Tim is a committee member of the Keighley and District Local History Society, with responsibilities for archiving the physical and digital collections, and managing some of the social media channels. He moved to Keighley about ten years ago and joined the Society to learn more about the area.
A reminder that next week’s guest speaker talk is coming up. Graham Mitchell is returning with the real story of King Richard III, the last king of the House of York, who died at the Battle of Bosworth.
The History Society’s monthly guest speaker talks are held upstairs in Keighley Library. Doors open at 7pm and the talks start at 7.30pm (usually lasting around one hour). Tea and coffee is available. Admission costs £3 (£1 for History Society members). If you are interested in becoming a member and supporting our work you can join for £10 a year at any guest speaker meeting.
This is a newspaper clipping from the 8th of February 1929. It shows a terrible fire at the Trinity Works of firm Smith Peace (Keighley) Ltd., who manufactured cast-iron saw benches, hand mortisers, spindle moulders, and planing and band saw machines. The company survived the fire as it was still advertising in the Ironmonger Diary and Hardware Buyers Guide of 1938. The clipping is from a scrapbook kept by George Crowther of photographs he took and articles he wrote for various publications, including the Keighley News.
Reids Bookshop in Keighley closed its doors for good eight years ago in January 2011. The bookshop’s final location was on the ground floor of Airedale multi-storey car park at 87 Cavendish Street. The final owner was Gerald Brooksbank. He first joined the business as a partner in 1973. Keighley historian Ian Dewhirst dates Reids back to 1899 when a Wilsden man called Luther Smith began a book and stationery business at 10 Cavendish Street. He said that the bookshop’s name dated from 1927 when it was bought by J. W. Reid & Co. The bookshop moved to its final location in 1995. The photograph was taken by the History Society’s original secretary, Barbara Klempka in May 2006 and the advert is from a 1948 edition of St Andrew’s Review, the magazine produced by Keighley Parish Church.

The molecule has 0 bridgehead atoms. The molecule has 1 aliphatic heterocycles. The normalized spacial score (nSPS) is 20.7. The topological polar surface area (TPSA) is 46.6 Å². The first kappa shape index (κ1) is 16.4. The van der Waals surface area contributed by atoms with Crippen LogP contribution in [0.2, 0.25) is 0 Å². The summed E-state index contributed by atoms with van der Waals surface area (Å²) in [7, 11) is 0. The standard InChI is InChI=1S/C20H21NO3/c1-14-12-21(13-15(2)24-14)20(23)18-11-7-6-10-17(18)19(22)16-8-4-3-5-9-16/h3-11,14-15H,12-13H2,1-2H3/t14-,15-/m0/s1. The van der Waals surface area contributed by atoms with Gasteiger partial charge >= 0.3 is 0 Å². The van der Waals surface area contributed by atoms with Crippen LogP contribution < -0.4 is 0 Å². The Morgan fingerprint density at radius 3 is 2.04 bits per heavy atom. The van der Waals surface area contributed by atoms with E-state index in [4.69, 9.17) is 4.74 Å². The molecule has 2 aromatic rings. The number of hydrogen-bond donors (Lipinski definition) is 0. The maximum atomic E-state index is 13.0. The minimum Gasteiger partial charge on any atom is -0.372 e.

We hope the people who came to tonight’s History Society meeting enjoyed it. Certainly we came away with plenty of new information. The session was spent going through photographs taken by Geoffrey Kitchen and helping to identify the content. Next month’s meeting (second Wednesday in February) will be a talk by Graham Mitchell on King Richard III.
Fifty years ago, in December 1968, Keighley artist and sign-writer Stanley R. Boardman (1915-1996) painted three murals on the wall of the Kildwick and Farnhill Village Institute. These murals are still there in 2018 (and are looking good for their age!). They have recently been photographed by History Society member Tim Neal. Boardman went on, in the 1970s, to find fame for his series of 1920’s Boy paintings.
Forty years ago, Hollywood came to Keighley! The climactic finale of the film ‘Yanks’ was filmed at Keighley railway station and the goods yard at the end of Cavendish Street (now Sainsbury’s car park) in the summer of 1978. Filming also took place at Steeton where an entire US Army Base was recreated. The film was directed by John Schlesinger and starred Richard Gere alongside over 800 extras including many recruited from the town. The film is available on Blu-ray and DVD from Monday 3rd December.
It’s been a busy year for the History Society. If you want to find out more about what we’ve been up to, click on the photo below which will take your to our annual review album on Flickr or for more detail read the Annual Report.
If you want to support what we do, you might want to consider becoming a member. It costs £10 a year and your money helps us grow, preserve and share the collections. You can join by coming along to a guest speaker’s meeting (the next two are at Keighley Library on 12th December 2018 and 9th January 2019) or there are details on the “Support Us” page of this website.
In the run-up to Remembrance Sunday next weekend, we have published a series of photographs of the War Memorial in Town Hall Square from the last 90 years. 100 years ago the First World War ended, and a new world began. The example and experience of those who lived through it shaped the world we live in today. The History Society would like to add its voice in saying Thank You to all who served, sacrificed and changed our world. There will be a Remembrance Service in Keighley on Sunday 11th November, including a wreath laying ceremony at the Cenotaph at 11 a.m. followed by two minutes silence. (All the images in this gallery are taken from our archives and are published on our Flickr pages here.)